Critically mauled World War II epic Pearl Harbor, the latest from producer Jerry Bruckheimer, had the last laugh when it crossed $430m in worldwide box office gross to win the summer blockbuster war and claim the title of most successful film worldwide for 2001 so far.

As US Labor Day weekend, the official end of the summer season, was reached, Harbor's total's tallied $196.7m domestically and just over $234m internationally. The film is now the Walt Disney Motion Pictures Group's third-highest grossing live-action feature ever, following 1998's Armageddon, also directed by Harbor helmer Michael Bay, with $554m and 1999's The Sixth Sense ($530m).

Shrek and The Mummy Returns follow close behind with $426m and $418m respectively, with Shrek likely to pass Pearl Harbor's take before the year is out. Harbor's international tally is the true testament of its appeal, which was doubted by many, believing the film to be aimed too much towards the American market.

The war drama is far ahead of The Mummy sequel's $216m and Shrek's $163m international grosses - both of which owe more to their domestic receipts. The top international grosses for Pearl Harbor have been recorded in Japan ($50.4m) and Germany ($27m). The UK also provided a particularly strong performance totaling $18.7m.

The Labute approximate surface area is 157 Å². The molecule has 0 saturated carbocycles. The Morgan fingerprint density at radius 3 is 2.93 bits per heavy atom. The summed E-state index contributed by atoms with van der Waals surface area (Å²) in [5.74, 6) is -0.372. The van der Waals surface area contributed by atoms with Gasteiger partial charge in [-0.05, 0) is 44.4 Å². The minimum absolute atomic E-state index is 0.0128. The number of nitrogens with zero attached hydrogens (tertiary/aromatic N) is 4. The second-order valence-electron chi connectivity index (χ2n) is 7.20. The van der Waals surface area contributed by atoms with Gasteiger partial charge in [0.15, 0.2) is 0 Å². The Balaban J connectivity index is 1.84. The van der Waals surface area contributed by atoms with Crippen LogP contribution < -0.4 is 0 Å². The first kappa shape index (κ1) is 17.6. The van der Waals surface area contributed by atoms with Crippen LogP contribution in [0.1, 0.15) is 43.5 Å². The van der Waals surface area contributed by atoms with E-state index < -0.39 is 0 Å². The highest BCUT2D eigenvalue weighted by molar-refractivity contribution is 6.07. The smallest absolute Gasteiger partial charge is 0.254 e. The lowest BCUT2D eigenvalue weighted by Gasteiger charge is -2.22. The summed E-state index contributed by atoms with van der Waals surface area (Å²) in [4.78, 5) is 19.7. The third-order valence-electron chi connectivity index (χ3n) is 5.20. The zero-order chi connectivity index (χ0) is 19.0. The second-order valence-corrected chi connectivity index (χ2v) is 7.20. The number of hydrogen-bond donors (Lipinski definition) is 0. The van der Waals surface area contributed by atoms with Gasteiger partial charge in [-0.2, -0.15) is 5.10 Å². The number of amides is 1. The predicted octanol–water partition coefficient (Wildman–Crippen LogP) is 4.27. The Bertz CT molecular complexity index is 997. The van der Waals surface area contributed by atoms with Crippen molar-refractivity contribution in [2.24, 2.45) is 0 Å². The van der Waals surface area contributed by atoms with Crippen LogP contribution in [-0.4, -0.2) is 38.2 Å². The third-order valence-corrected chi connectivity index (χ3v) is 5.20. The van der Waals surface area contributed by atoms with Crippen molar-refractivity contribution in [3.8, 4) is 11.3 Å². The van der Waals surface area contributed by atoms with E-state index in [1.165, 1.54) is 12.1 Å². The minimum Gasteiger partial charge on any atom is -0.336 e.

However Shrek reigned supreme in North America for the summer season where it has built up a massive purse of $262.9m. This contributed to summer 2001 recording the biggest summer success of all time. Estimates from box office tracking company ACNielsen/EDI show $2.9bn was taken between Memorial Day, at the end of May, and Labor Day this weekend.

This figure is up approximately 5.7% on 1999, the previous champ, and 11% on summer 2000. However ticket price rises of 5% on 2000 account in some part for the difference between this year and 1999.